Do Something


The primary is May 16. Make sure you’re ready to cast your vote! Here is everything you need to know:


Get Involved

Engaged citizens strengthen democracy

One of the founding tenets of The Philadelphia Citizen is to get people the resources they need to become better, more engaged citizens of their city.

We hope to do that in our Good Citizenship Toolkit, which includes a host of ways to get involved in Philadelphia — whether you want to contact your City Councilmember about the challenges facing your community, get those experiencing homelessness the goods they need, or simply go out to dinner somewhere where you know your money is going toward a greater good.

Find an issue that’s important to you in the list below, and get started on your journey of A-plus citizenship.

Vote and strengthen democracy

Stand up for marginalized communities

Create a cleaner, greener Philadelphia

Help our local youth and schools succeed

Support local businesses


To this story in CitizenCast

Welcome to the enhanced audio edition of Larry’s story

And go here for more audio articles from CitizenCast

It’s the Pragmatism, Stupid!

We asked 15 historians to rank Philly's leaders throughout time. As Election Day approaches, our mayoral candidates — and voters — could learn a lot from the results

It’s the Pragmatism, Stupid!

We asked 15 historians to rank Philly's leaders throughout time. As Election Day approaches, our mayoral candidates — and voters — could learn a lot from the results

So let’s get the results of our survey of historians and political scientists out of the way first. On the surface, at least, they’re not that surprising. But they can spark a discussion about what we really should be looking for in a mayor this time around.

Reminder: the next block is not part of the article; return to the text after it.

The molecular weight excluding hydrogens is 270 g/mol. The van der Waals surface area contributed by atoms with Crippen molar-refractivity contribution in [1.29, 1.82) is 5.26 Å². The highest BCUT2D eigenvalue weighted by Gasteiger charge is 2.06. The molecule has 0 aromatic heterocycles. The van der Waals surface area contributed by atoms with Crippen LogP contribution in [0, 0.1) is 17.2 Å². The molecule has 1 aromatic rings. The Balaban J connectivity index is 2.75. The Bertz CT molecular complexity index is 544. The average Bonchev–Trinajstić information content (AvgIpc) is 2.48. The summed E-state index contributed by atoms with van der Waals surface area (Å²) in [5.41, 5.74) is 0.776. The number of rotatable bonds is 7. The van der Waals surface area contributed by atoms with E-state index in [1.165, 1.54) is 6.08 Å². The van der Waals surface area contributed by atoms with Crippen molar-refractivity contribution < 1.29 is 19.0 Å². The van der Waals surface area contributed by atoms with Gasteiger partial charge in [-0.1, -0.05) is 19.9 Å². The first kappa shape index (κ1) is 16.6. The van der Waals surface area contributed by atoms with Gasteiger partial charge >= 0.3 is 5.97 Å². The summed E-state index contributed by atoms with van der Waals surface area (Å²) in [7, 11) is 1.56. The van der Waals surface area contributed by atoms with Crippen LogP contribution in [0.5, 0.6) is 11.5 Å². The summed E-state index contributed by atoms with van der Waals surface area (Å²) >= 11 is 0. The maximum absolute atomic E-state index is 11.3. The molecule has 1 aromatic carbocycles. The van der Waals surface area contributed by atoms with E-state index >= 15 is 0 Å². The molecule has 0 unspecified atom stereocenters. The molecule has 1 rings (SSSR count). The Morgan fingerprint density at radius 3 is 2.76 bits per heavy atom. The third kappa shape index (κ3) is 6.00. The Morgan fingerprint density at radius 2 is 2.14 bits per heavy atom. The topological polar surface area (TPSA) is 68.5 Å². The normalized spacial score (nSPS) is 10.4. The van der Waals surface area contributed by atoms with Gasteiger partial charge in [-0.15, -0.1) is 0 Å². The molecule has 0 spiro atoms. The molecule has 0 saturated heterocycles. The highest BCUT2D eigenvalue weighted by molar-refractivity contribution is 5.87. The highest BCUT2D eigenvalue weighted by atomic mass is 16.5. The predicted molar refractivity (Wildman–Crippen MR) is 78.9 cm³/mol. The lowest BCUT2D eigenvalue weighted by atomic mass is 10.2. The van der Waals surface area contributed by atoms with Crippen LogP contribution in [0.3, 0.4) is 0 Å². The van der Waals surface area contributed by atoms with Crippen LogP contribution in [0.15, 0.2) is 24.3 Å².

We sent a questionnaire to 100 experts and received 15 responses to our queries as to who ranks among the best of Philly’s mayors and who qualifies as among the worst, and — critically — why.

Let’s run down the results before we consider the lessons learned from them.

Joe Clark, who partnered with the charismatic Richardson Dilworth in reforming corrupt Philadelphia in the 1950s and who served as mayor from 1952 to 1956, came in first in our admittedly unscientific poll, with seven votes. “Clark and Dilworth not only oversaw the implementation of the city’s new Home Rule Charter, but initiated several reforms that led the city’s mid-century planning renaissance, established the Commission on Human Relations and created a more equitable city,” says Professor Timothy J. Lombardo, a history professor at the University of South Alabama (and a born-and-raised Philadelphian).

Interestingly, the suave Dilworth is the third, and not the second, choice in our little poll of experts. That runner-up status belongs to Ed Rendell, who took a moribund city on the verge of bankruptcy in the early ’90s and, through sheer force of will, breathed new life into it.

“Go for a visionary who knows how to get things done, not a political hack,” advises Sugrue of NYU.

Rendell was a triple threat: A great cheerleading frontman, a dealmaking backroom savant, and a policy wonk — all conveyed through a schlubby heart-on-his-sleeves style that made him arguably the most beloved New Yorker in Philly history. To watch Ed in his prime work a room, with that mischievous smile, was to watch a master. He’d never stop moving, yet, in a split-second interaction, through a quip or a chuckle or a sentence of straight-talk that no politician would dare utter today, he’d convey to every person he came in contact with that they, and only they, mattered.

“The theory of how to ‘fix’ the city is always changing,” says Elaine Simon, Adjunct Associate Professor and Director of Urban Studies Program in the Department of Anthropology at the University of Pennsylvania. “I’d say that Clark and Rendell were the two in recent history that consistently acted in line with their theories and had accomplishments to show. Clark had strong progressive goals — clear up corruption and a commitment to ideas about city planning. He accomplished much in his four years, aided by an effective coalition.